Out of Temper (Bean to Bar Mysteries)
by Amber Royer
I am delighted to welcome Amber Royer to
Escape With Dollycas today!
I hope you enjoy my guest post.
Why are readers so drawn to pop culture references? I’ve thought a lot about that, both in what I enjoy watching and reading and as I pepper references through my own writing.
I think part of it is familiarity. And that’s the balancing act, right? If the references are too obscure, you’re making the reader feel like an outsider if they either don’t get it, or they have to go look it up. And yes, not every reader is going to get every reference, no matter how grounding or commonplace it may seem to you as a writer. But if you try to challenge readers, or to show off your knowledge of obscure trivia or rarely read books, you can easily alienate them instead.
What I like to do if I’m not sure readers are going to know a reference is to provide enough context that the reader can get a general idea of what I’m talking about, even if they haven’t read or seen the source material. For instance, in Out of Temper, the setting is a murder mystery cruise, and there are a couple of costumed events that take place. My protagonist, Felicity, and her friends have chosen not to dress up. Logan, who is usually a leather jacket and serious face guy, has opted for a Hawaiian shirt. Autumn, Felicity’s free-spirited best friend, has on a full set of vintage rhinestone jewelry. And there’s Felicity in slacks and a basic blouse. So when one of the partygoers assumes they are in costume, and identifies them as Thomas Magnum, Phryne Fisher and Jessica Fletcher, respectively, the in-the-know reader is immediately going to get the joke. But for other readers – and because getting a character’s reaction to events is the easiest way into making that character feel like a real person – I give Felicity’s internal narration. She’s a bit discombobulated and a little indignant that her two friends naturally look like “cool” detectives, whereas she’s been described as more ordinary. So even if you’ve never seen a single episode of Magnum, you have enough information to feel like you are now on the inside of the reference.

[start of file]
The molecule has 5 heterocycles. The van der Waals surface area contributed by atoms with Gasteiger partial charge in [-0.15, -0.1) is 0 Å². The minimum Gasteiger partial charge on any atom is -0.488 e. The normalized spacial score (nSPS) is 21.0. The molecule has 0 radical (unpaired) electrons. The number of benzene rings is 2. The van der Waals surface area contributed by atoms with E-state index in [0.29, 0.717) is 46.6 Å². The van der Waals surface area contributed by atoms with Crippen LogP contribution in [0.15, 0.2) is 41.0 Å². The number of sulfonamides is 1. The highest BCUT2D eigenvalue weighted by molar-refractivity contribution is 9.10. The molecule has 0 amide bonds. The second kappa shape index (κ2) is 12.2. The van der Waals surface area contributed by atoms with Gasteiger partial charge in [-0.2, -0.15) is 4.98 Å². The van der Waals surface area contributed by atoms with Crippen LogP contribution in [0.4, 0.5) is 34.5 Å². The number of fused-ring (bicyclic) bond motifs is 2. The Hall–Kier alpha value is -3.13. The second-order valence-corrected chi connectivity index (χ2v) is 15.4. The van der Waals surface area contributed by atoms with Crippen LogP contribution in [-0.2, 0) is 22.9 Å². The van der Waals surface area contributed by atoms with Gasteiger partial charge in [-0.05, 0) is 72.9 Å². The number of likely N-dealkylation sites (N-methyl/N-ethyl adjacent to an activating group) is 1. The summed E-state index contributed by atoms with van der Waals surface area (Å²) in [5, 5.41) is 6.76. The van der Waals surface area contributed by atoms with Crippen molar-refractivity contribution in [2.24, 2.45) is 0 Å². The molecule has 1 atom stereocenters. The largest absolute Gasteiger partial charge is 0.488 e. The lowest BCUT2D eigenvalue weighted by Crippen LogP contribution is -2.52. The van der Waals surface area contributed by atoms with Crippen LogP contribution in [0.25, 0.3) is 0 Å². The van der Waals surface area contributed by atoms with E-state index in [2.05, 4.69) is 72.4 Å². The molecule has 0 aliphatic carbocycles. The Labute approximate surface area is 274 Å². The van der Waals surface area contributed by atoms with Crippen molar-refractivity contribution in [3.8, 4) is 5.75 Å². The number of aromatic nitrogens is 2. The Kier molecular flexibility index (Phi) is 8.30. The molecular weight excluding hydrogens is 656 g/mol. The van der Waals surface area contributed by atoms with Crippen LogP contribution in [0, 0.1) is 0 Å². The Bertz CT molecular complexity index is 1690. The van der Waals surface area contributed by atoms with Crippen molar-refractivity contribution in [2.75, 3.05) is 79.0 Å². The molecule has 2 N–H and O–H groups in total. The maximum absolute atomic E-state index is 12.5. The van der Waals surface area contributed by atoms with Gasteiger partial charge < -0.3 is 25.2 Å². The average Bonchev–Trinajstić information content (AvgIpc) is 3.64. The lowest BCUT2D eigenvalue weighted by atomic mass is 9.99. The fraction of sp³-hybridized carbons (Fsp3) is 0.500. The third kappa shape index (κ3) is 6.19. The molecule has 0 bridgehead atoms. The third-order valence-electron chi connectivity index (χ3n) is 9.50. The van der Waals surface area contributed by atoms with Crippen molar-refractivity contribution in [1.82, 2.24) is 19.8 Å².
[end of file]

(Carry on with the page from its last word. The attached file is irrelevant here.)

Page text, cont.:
Jake and I participated in an event recently where you got clues that took you to different points in Downtown Dallas, and you used your phone to access interviews and information that would guide you to the next spot to get the next clue. We weren’t interacting with other players, but many of the participating teams were dressed in matching tee-shirts, or full on team costumes. I borrowed this idea for the LARP that takes place early on in the book, and these costumes not only provide more opportunity for references, but become an integral part of the plot.
I’m always looking for ways to make my fictional characters feel connected to the real world. Right from the first book in the Bean to Bar series, I painted Felicity as a voracious reader, who loves travel and experiencing different parts of the world, both in books and in person. She reads widely across genres. This gives me a lot of references to pull from.
I’ve also chosen a “grounding book” for each Bean to Bar book. This is a book that Felicity sees and has her hands on at some point in the story. The book either holds a clue, or sparks an epiphany, or otherwise helps Felicity to advance the story. It also serves as a source of parallels and metaphors. In Grand Openings Can Be Murder, the grounding book was Jane Austen’s Emma. In 70% Dark Intentions, the grounding book was The Invisible Man by H.G. Wells. Now, for Out of Temper, I’ve chosen Murder on the Orient Express. For a novel set on a murder-mystery-themed cruise, where Felicity is surrounded by mystery writers and far too many potential suspects, it had to be a Christie novel for her to effectively draw those parallels. I introduce the book as one of the big prizes in a ship-board raffle, and Felicity is impressed by the fact that so many of the writers she talks to were inspired by Christie – including Autumn, who was a former mystery writer herself.